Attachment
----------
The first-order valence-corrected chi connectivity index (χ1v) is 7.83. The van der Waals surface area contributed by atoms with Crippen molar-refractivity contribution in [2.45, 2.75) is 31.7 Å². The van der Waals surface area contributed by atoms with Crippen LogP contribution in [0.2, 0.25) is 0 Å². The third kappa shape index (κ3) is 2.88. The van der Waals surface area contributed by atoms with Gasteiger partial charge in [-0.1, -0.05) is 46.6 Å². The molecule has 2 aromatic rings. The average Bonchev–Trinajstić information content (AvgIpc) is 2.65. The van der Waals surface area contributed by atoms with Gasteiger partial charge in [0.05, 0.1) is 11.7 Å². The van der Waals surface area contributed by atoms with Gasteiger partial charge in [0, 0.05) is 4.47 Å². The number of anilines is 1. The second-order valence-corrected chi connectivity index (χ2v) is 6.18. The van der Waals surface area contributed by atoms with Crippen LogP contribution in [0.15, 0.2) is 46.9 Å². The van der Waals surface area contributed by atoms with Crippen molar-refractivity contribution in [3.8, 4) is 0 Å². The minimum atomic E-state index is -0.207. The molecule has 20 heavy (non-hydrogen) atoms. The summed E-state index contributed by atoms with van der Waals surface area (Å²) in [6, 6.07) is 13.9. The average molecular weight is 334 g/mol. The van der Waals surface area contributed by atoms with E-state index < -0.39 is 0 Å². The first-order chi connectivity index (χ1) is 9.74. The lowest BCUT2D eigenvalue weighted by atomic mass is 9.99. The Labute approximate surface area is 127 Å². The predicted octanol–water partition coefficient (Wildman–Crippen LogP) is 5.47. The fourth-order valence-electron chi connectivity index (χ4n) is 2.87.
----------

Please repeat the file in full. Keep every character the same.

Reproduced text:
The first-order valence-corrected chi connectivity index (χ1v) is 7.83. The van der Waals surface area contributed by atoms with Crippen molar-refractivity contribution in [2.45, 2.75) is 31.7 Å². The van der Waals surface area contributed by atoms with Crippen LogP contribution in [0.2, 0.25) is 0 Å². The third kappa shape index (κ3) is 2.88. The van der Waals surface area contributed by atoms with Gasteiger partial charge in [-0.1, -0.05) is 46.6 Å². The molecule has 2 aromatic rings. The average Bonchev–Trinajstić information content (AvgIpc) is 2.65. The van der Waals surface area contributed by atoms with Gasteiger partial charge in [0.05, 0.1) is 11.7 Å². The van der Waals surface area contributed by atoms with Gasteiger partial charge in [0, 0.05) is 4.47 Å². The number of anilines is 1. The second-order valence-corrected chi connectivity index (χ2v) is 6.18. The van der Waals surface area contributed by atoms with Crippen LogP contribution in [0.15, 0.2) is 46.9 Å². The van der Waals surface area contributed by atoms with Crippen molar-refractivity contribution in [3.8, 4) is 0 Å². The minimum atomic E-state index is -0.207. The molecule has 20 heavy (non-hydrogen) atoms. The summed E-state index contributed by atoms with van der Waals surface area (Å²) in [6, 6.07) is 13.9. The average molecular weight is 334 g/mol. The van der Waals surface area contributed by atoms with E-state index < -0.39 is 0 Å². The first-order chi connectivity index (χ1) is 9.74. The lowest BCUT2D eigenvalue weighted by atomic mass is 9.99. The Labute approximate surface area is 127 Å². The predicted octanol–water partition coefficient (Wildman–Crippen LogP) is 5.47. The fourth-order valence-electron chi connectivity index (χ4n) is 2.87.